Observation: C and Scripture


bool post () {

/* Unless you know something about C and/or the Bible, read this post at your own risk; */

printf(“In modern computer programming, two types of subroutines are commonly used — procedures and functions.  The difference between the two is that functions always return a value to the caller — just like a function in mathematics — and procedures never do.  Students of the C language quickly learn that C does not have procedures.  C only has functions.  We should require more research to find out whether the designers wanted to nudge the programmer towards always returning values from subroutines or give the programmer a better feel of what the compiled language looked like.  The latter is often the case in C, so we will make that our guess.”);

printf(“Regardless, C does allow the programmer to imitate a procedure call with a function that returns ”void.”  Those in our audience with Bible on the brain will instantly remember Isaiah 55:11, ”So shall my word be that goeth forth out of my mouth: it shall not return unto me void, but it shall accomplish that which I please, and it shall prosper in the thing whereto I sent it.”  This raises three questions in our minds:  %d. Is it possible that the C designers had this Scripture in mind when they wrote their specification?  %d. If a new C variant were created — call it Biblical C — would all functions be required to returned a value and not void?  %d. Why didn’t we think of this before?”, 1, 2, 3);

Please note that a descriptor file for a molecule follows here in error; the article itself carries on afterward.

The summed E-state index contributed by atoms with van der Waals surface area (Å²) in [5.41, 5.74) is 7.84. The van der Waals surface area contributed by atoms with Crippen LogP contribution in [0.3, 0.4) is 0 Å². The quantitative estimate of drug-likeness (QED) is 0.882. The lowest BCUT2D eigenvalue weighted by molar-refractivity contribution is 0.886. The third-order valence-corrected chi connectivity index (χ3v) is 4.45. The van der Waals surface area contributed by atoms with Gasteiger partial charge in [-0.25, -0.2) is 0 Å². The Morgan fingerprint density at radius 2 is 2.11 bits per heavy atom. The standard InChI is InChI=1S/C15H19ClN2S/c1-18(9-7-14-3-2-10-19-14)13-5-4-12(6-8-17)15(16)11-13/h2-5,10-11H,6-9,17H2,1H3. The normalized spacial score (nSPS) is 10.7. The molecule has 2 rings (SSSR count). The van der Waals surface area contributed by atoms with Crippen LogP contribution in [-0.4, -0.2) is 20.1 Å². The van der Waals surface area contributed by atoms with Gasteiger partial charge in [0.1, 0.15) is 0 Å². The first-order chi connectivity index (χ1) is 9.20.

return true;


/* I guess that makes me a weirdo even more than using vi in Windows does. */

2 thoughts on “Observation: C and Scripture

  1. I’ve been thinking about this very concept recently. I’m just typing as I think here…

    Many functions accept parameters. When the Word of God is called with my life as the argument, its statements perform its task upon my heart and return a life with great value. Of course, I’m the only variable. The function contains only constants.

    But what about OOP? Would a class be a better metaphor?

    This idea could really get interesting…to nerds. Nevertheless, it’s very intriguing!


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